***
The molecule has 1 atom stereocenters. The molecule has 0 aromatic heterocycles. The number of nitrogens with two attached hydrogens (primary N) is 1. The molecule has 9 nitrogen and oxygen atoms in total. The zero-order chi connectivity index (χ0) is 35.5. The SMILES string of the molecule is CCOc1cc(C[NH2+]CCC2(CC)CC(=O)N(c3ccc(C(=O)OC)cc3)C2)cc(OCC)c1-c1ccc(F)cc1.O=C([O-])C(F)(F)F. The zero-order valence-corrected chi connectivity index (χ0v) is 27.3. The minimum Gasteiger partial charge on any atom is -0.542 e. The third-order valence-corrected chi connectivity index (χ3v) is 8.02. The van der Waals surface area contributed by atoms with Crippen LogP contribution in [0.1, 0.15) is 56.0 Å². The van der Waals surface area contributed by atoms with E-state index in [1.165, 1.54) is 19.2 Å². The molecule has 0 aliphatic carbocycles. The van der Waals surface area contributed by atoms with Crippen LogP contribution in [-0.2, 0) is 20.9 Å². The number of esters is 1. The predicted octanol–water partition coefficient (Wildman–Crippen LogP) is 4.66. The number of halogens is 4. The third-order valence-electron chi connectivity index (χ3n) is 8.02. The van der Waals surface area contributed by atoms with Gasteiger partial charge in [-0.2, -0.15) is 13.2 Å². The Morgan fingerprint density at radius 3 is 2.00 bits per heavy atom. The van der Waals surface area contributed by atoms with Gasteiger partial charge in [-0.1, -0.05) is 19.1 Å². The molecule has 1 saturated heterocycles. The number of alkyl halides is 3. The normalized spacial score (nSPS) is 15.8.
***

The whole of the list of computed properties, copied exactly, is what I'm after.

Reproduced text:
The molecule has 1 atom stereocenters. The molecule has 0 aromatic heterocycles. The number of nitrogens with two attached hydrogens (primary N) is 1. The molecule has 9 nitrogen and oxygen atoms in total. The zero-order chi connectivity index (χ0) is 35.5. The SMILES string of the molecule is CCOc1cc(C[NH2+]CCC2(CC)CC(=O)N(c3ccc(C(=O)OC)cc3)C2)cc(OCC)c1-c1ccc(F)cc1.O=C([O-])C(F)(F)F. The zero-order valence-corrected chi connectivity index (χ0v) is 27.3. The minimum Gasteiger partial charge on any atom is -0.542 e. The third-order valence-corrected chi connectivity index (χ3v) is 8.02. The van der Waals surface area contributed by atoms with Crippen LogP contribution in [0.1, 0.15) is 56.0 Å². The van der Waals surface area contributed by atoms with E-state index in [1.165, 1.54) is 19.2 Å². The molecule has 0 aliphatic carbocycles. The van der Waals surface area contributed by atoms with Crippen LogP contribution in [-0.2, 0) is 20.9 Å². The number of esters is 1. The predicted octanol–water partition coefficient (Wildman–Crippen LogP) is 4.66. The number of halogens is 4. The third-order valence-electron chi connectivity index (χ3n) is 8.02. The van der Waals surface area contributed by atoms with Gasteiger partial charge in [-0.2, -0.15) is 13.2 Å². The Morgan fingerprint density at radius 3 is 2.00 bits per heavy atom. The van der Waals surface area contributed by atoms with Gasteiger partial charge in [-0.1, -0.05) is 19.1 Å². The molecule has 1 saturated heterocycles. The number of alkyl halides is 3. The normalized spacial score (nSPS) is 15.8.